Tel Aviv Start-Up Weekend unites Israelis, Palestinians

‘The language of ideas and technology transcends differences,’ says co-organizer.

computers 311 (photo credit:
computers 311
(photo credit:, a Web-based game that allows players to act out famous movie scenes in sync with actors on the screen, was the winner of the second Tel Aviv Start-Up Weekend, held at the Peres Center for Peace last week.
The event saw computer geeks from Israel, the Palestinian Authority and around the world come together to create new technological start-ups.
The winning program, a fresh take on traditional karaoke, beat out 55 other start-up ideas presented during an intensive three-day flurry of creativity and activity.
“Start-up weekends started in the United States in 2007 and in the last couple of years have spread to 60 or 70 cities. The idea behind the event is to bring people together to network through the process of creative work,” said Start-Up Weekend Tel Aviv co-organizer Amir Harel.
“We get people from across the board, from programmers and designers to entrepreneurs and investors, to come together for three packed days where they can meet new people, come up with new ideas and maybe even start a long-lasting cooperation.”
Twenty-three out of the 140 participants of last week’s event came from the West Bank and east Jerusalem. The idea to invite Palestinians grew out of the cooperation with the Peres Center for Peace. Harel said that after the first Start Up Weekend, the organizers wanted to do something different and that inviting Palestinians fit perfectly with the aims of the project.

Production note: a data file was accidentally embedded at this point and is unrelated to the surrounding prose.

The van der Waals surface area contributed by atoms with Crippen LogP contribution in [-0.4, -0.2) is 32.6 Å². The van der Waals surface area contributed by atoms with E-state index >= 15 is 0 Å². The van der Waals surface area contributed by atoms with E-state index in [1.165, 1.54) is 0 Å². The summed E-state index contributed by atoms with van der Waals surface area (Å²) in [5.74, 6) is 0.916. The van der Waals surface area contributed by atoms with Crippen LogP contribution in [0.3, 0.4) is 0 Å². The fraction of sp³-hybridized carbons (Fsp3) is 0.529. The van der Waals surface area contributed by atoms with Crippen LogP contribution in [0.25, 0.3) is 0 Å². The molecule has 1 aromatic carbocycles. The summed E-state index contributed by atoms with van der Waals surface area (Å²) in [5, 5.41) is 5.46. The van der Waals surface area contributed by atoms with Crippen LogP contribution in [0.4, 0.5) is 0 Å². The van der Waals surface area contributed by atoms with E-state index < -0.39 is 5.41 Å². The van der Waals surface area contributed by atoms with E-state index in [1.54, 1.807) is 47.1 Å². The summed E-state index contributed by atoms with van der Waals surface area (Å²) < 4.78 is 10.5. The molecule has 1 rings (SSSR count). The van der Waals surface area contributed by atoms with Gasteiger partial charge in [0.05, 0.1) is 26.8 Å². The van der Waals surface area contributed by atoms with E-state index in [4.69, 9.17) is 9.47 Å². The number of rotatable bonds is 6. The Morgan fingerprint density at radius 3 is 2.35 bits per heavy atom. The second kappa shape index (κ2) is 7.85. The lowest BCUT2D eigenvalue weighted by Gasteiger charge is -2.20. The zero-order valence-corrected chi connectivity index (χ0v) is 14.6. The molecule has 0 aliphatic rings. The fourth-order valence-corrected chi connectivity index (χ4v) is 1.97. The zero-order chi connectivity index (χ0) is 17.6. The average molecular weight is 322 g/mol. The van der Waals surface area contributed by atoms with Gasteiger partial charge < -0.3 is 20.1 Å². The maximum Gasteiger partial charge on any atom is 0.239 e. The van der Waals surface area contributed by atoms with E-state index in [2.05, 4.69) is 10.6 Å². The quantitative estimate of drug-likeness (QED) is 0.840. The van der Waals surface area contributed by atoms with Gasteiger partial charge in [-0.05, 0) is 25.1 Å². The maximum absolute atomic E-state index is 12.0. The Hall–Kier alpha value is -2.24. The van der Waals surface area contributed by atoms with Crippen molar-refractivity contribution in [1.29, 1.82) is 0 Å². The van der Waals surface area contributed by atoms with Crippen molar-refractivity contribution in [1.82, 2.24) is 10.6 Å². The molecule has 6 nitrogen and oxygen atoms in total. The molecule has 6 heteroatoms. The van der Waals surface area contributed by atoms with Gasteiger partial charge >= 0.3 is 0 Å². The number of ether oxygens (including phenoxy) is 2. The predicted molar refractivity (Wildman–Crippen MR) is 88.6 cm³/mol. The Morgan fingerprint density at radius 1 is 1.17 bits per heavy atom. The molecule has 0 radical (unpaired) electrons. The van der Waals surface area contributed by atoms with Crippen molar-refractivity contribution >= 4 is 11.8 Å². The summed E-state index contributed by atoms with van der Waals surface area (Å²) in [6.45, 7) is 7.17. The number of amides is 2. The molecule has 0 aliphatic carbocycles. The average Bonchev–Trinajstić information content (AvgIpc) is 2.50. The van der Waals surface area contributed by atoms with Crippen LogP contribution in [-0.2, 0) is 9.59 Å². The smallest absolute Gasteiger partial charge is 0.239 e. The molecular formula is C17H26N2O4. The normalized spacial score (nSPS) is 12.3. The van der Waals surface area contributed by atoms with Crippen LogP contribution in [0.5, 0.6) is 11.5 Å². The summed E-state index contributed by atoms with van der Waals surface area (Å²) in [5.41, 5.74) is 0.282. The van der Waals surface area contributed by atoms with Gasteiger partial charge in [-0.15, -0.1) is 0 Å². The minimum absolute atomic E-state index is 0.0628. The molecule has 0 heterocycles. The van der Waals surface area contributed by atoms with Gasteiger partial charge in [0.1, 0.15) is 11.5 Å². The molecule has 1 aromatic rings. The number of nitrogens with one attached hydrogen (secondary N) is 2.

“The language of ideas and technology transcends differences.
I believe that if we can start by talking about our shared interests and goals, talking about our differences can come later,” he said.
Yoav Stern, director of the Business and Economics Department at the Peres Center for Peace, said that the hi-tech sector was a great arena in which to promote peace and coexistence between Israelis and Palestinians.
“The nature of the industry, in which most of the work is done on the Internet and is not dependent on geographical proximity, means that physical barriers like roadblocks and closures don’t influence it,” he said.
“Many may not know it, but there is a relatively thriving hitech sector in the Palestinian Authority. There are hundreds of companies and many workers trained and educated in the hi-tech professions,” said Stern.
“We hoped that by inviting Palestinian to Israel for the ‘weekend’ we could provide them with a platform to hear and present new ideas and meet new people. From here on out, the sky is the limit.”
Harel noted that every participant is different.
“Each participant comes from a different background and with different skills. Some are entrepreneurs, some are potential investors, some are professionals and some are amateurs, the door is open to anyone. What they all share, though, is a similar personality.
They are all hungry for success, all hard workers and all open to new ideas,” said Harel.
“Most of the participants are the lone-wolf type. Sometimes people come in groups, but we urge them not to stick to their friends and instead meet and work with new people.